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Despite the hype, hard evidence for vitamin D health claims remains lacking

As I’ve noted here before, vitamin D is definitely the celebrity nutrient of the 21st century — the one that keeps popping up in headlines because yet another study reports it may lower the risk for this or that ailment, from the common c

Vitamin D is definitely the celebrity nutrient of the 21st century, but hard evidence to back up the vitamin’s benefits is lacking.
CC/Flickr/colindunn
Vitamin D is definitely the celebrity nutrient of the 21st century, but hard evidence to back up the vitamin’s benefits is lacking.

As I’ve noted here before, vitamin D is definitely the celebrity nutrient of the 21st century — the one that keeps popping up in headlines because yet another study reports it may lower the risk for this or that ailment, from the common cold to cancer.

In fact, earlier this month, several yet-to-be-published studies suggesting a positive association between vitamin D and a lower risk of heart disease were presented at an American Heart Association scientific meeting — and dutifully reported by the media.

But, as reporter Michael Smith points out in an article for Medpage Today, there’s a big problem with all this good press: “Hard evidence to back up the vitamin’s benefits is lacking.”

“There’s no data,” Dr. Clifford Rosen, the director of clinical and translational research and a senior scientist at Maine Medical Center’s Research Institute in Scarborough, Me., told Smith. “It’s all weak association studies.”

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When it comes to heart disease, for example, there have been no randomized clinical trials (the gold standard of research studies) that show vitamin D reduces heart-disease risk.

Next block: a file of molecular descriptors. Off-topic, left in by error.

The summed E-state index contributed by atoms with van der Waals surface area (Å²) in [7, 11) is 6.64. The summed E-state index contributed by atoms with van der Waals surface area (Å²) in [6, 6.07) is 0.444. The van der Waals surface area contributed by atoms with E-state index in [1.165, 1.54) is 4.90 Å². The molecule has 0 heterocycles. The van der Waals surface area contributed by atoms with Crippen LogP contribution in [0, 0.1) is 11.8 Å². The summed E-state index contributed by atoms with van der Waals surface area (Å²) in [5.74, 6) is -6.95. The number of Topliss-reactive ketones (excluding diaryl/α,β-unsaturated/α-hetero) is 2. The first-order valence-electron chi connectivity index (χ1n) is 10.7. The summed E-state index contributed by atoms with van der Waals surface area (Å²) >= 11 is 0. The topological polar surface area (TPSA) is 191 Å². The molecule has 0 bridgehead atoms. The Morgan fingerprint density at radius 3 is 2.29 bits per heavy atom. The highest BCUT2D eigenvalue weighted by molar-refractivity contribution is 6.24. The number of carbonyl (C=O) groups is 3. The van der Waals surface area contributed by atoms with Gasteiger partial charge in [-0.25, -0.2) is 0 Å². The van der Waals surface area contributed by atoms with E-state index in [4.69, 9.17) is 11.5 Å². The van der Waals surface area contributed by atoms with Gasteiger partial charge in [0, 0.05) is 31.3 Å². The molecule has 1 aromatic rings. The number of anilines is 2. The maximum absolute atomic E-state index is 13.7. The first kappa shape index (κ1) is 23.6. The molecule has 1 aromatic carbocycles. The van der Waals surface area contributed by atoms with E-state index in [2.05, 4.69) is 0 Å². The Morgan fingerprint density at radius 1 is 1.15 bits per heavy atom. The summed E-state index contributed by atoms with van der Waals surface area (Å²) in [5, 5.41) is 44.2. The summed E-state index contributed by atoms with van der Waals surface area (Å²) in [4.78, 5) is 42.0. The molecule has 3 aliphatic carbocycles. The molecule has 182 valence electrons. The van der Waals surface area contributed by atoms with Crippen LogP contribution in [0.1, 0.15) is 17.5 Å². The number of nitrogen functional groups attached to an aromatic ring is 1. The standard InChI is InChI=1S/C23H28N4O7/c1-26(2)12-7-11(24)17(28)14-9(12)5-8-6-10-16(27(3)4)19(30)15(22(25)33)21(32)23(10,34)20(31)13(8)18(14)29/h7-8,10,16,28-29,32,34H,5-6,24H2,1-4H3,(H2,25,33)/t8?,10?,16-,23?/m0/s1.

One such study — the Vitamin D and Omega-3 (VITAL) trial — is under way, but it’s still recruiting participants, so any findings won’t be known for quite some time.

Right now, promoting strong bones is the only proven health claim that can be made for vitamin D. But as the Institute of Medicine (IOM) pointed out when it issued new vitamin D recommendations last fall (200 to 600 international units daily for most Americans under the age of 70), very few individuals need to take supplements for this purpose.

Most of us (yes, including those of us who live in Minnesota’s northern latitudes) get plenty of vitamin D from our food and from natural sunlight, the IOM stressed.

Some randomized trials have revealed evidence that vitamin D may have beneficial health effects not associated with bone strength, but, as Smith notes, that evidence was produced “mostly as an afterthought”:

“Many of the randomized trials people have heard about were trials designed to look at the effect of vitamin D on fractures and falls,” [said Dr. JoAnn Manson, the lead investigator for the VITAL study and a professor of epidemiology and women’s health at Harvard University], with other effects as secondary outcomes.
It’s in the nature of statistics, she pointed out, that if researchers look at enough outcomes, some will be significant just on the basis of chance.
The vast mass of the evidence for any kind of nonskeletal benefit is observational, and therefore suspect until confirmed by a properly designed, randomized trial, Manson said.
Among other things, a host of confounding factors — obesity, poor nutrition, lack of exercise — might play a role. No matter how carefully an observational study is done, she said, confounding is always possible. “Correlation does not prove causation,” Manson reminded.
She noted that randomized trials have demolished observational evidence many times in the past, notably in the cases of such former fads as beta-carotene and selenium.
According to Rosen, there is reasonable evidence that improved vitamin D status leads to better bone health and some evidence that supplements reduce all-cause mortality in elderly women.
For almost everything else, he said, hard evidence is missing.

You can read Smith’s article on the MedPage Today website.